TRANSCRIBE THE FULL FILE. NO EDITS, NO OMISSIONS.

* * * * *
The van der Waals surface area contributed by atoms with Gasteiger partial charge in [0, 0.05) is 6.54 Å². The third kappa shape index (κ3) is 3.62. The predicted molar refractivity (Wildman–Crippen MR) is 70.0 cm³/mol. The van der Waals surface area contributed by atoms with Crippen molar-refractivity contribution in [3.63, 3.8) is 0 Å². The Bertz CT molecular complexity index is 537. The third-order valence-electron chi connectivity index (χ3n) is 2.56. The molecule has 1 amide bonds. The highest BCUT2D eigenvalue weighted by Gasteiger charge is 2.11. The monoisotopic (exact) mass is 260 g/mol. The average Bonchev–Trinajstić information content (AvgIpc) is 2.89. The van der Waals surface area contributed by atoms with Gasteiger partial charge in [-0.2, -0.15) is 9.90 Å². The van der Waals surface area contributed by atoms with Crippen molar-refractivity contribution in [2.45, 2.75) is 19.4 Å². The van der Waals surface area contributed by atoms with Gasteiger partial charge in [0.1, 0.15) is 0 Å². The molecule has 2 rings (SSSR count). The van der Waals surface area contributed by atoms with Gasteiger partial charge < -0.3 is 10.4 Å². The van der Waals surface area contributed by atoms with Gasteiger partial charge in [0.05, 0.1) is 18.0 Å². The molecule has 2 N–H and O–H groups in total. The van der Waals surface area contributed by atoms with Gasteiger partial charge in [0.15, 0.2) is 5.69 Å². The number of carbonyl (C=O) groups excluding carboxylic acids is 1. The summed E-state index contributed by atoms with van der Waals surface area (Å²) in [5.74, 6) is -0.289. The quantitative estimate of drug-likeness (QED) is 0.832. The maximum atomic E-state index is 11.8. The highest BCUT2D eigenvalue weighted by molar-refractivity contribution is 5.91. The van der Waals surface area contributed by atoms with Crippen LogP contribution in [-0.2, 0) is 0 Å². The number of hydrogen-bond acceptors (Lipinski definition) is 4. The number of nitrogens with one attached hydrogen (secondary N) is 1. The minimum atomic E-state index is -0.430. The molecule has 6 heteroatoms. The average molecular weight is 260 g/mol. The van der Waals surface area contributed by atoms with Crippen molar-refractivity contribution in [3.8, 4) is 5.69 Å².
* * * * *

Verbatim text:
The van der Waals surface area contributed by atoms with Gasteiger partial charge in [0, 0.05) is 6.54 Å². The third kappa shape index (κ3) is 3.62. The predicted molar refractivity (Wildman–Crippen MR) is 70.0 cm³/mol. The van der Waals surface area contributed by atoms with Crippen molar-refractivity contribution in [3.63, 3.8) is 0 Å². The Bertz CT molecular complexity index is 537. The third-order valence-electron chi connectivity index (χ3n) is 2.56. The molecule has 1 amide bonds. The highest BCUT2D eigenvalue weighted by Gasteiger charge is 2.11. The monoisotopic (exact) mass is 260 g/mol. The average Bonchev–Trinajstić information content (AvgIpc) is 2.89. The van der Waals surface area contributed by atoms with Gasteiger partial charge in [-0.2, -0.15) is 9.90 Å². The van der Waals surface area contributed by atoms with Crippen molar-refractivity contribution in [2.45, 2.75) is 19.4 Å². The van der Waals surface area contributed by atoms with Gasteiger partial charge in [0.1, 0.15) is 0 Å². The molecule has 2 rings (SSSR count). The van der Waals surface area contributed by atoms with Gasteiger partial charge < -0.3 is 10.4 Å². The van der Waals surface area contributed by atoms with Gasteiger partial charge in [0.05, 0.1) is 18.0 Å². The molecule has 2 N–H and O–H groups in total. The van der Waals surface area contributed by atoms with Gasteiger partial charge in [0.15, 0.2) is 5.69 Å². The number of carbonyl (C=O) groups excluding carboxylic acids is 1. The summed E-state index contributed by atoms with van der Waals surface area (Å²) in [5.74, 6) is -0.289. The quantitative estimate of drug-likeness (QED) is 0.832. The maximum atomic E-state index is 11.8. The highest BCUT2D eigenvalue weighted by molar-refractivity contribution is 5.91. The van der Waals surface area contributed by atoms with Crippen LogP contribution in [-0.2, 0) is 0 Å². The number of hydrogen-bond acceptors (Lipinski definition) is 4. The number of nitrogens with one attached hydrogen (secondary N) is 1. The minimum atomic E-state index is -0.430. The molecule has 6 heteroatoms. The average molecular weight is 260 g/mol. The van der Waals surface area contributed by atoms with Crippen molar-refractivity contribution in [3.8, 4) is 5.69 Å².